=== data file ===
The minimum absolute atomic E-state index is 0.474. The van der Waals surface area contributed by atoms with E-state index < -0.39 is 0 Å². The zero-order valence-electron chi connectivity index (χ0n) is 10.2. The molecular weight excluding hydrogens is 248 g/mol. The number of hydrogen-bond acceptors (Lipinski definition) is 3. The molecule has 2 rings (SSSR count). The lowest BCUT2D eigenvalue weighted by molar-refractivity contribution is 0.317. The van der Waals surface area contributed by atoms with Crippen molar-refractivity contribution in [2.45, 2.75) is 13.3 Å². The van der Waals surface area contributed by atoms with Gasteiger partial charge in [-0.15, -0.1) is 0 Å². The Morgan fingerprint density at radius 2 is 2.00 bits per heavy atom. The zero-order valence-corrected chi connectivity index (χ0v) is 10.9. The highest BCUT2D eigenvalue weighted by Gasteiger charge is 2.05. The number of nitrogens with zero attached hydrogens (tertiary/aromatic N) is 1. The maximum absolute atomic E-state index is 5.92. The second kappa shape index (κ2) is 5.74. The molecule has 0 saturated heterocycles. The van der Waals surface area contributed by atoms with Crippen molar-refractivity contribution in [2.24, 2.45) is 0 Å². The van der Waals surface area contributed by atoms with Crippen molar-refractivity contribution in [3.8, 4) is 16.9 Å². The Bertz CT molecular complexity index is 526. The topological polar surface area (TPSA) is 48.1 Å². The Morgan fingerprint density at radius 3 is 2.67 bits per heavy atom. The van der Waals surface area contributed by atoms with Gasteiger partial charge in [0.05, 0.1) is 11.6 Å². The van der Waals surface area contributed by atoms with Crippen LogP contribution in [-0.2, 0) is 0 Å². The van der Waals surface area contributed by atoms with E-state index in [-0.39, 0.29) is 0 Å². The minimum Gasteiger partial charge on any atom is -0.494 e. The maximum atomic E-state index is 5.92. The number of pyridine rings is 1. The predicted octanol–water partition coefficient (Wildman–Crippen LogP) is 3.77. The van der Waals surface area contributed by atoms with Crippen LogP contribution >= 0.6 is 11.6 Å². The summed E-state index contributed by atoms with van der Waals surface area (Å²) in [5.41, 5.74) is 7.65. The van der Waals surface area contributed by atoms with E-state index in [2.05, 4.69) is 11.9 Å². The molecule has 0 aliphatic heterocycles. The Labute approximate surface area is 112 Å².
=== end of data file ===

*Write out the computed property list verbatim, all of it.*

The minimum absolute atomic E-state index is 0.474. The van der Waals surface area contributed by atoms with E-state index < -0.39 is 0 Å². The zero-order valence-electron chi connectivity index (χ0n) is 10.2. The molecular weight excluding hydrogens is 248 g/mol. The number of hydrogen-bond acceptors (Lipinski definition) is 3. The molecule has 2 rings (SSSR count). The lowest BCUT2D eigenvalue weighted by molar-refractivity contribution is 0.317. The van der Waals surface area contributed by atoms with Crippen molar-refractivity contribution in [2.45, 2.75) is 13.3 Å². The van der Waals surface area contributed by atoms with Gasteiger partial charge in [-0.15, -0.1) is 0 Å². The Morgan fingerprint density at radius 2 is 2.00 bits per heavy atom. The zero-order valence-corrected chi connectivity index (χ0v) is 10.9. The highest BCUT2D eigenvalue weighted by Gasteiger charge is 2.05. The number of nitrogens with zero attached hydrogens (tertiary/aromatic N) is 1. The maximum absolute atomic E-state index is 5.92. The second kappa shape index (κ2) is 5.74. The molecule has 0 saturated heterocycles. The van der Waals surface area contributed by atoms with Crippen molar-refractivity contribution in [2.24, 2.45) is 0 Å². The van der Waals surface area contributed by atoms with Crippen molar-refractivity contribution in [3.8, 4) is 16.9 Å². The Bertz CT molecular complexity index is 526. The topological polar surface area (TPSA) is 48.1 Å². The Morgan fingerprint density at radius 3 is 2.67 bits per heavy atom. The van der Waals surface area contributed by atoms with Gasteiger partial charge in [0.05, 0.1) is 11.6 Å². The van der Waals surface area contributed by atoms with Crippen LogP contribution in [-0.2, 0) is 0 Å². The van der Waals surface area contributed by atoms with E-state index in [-0.39, 0.29) is 0 Å². The minimum Gasteiger partial charge on any atom is -0.494 e. The maximum atomic E-state index is 5.92. The number of pyridine rings is 1. The predicted octanol–water partition coefficient (Wildman–Crippen LogP) is 3.77. The van der Waals surface area contributed by atoms with Crippen LogP contribution >= 0.6 is 11.6 Å². The summed E-state index contributed by atoms with van der Waals surface area (Å²) in [5.41, 5.74) is 7.65. The van der Waals surface area contributed by atoms with E-state index in [2.05, 4.69) is 11.9 Å². The molecule has 0 aliphatic heterocycles. The Labute approximate surface area is 112 Å².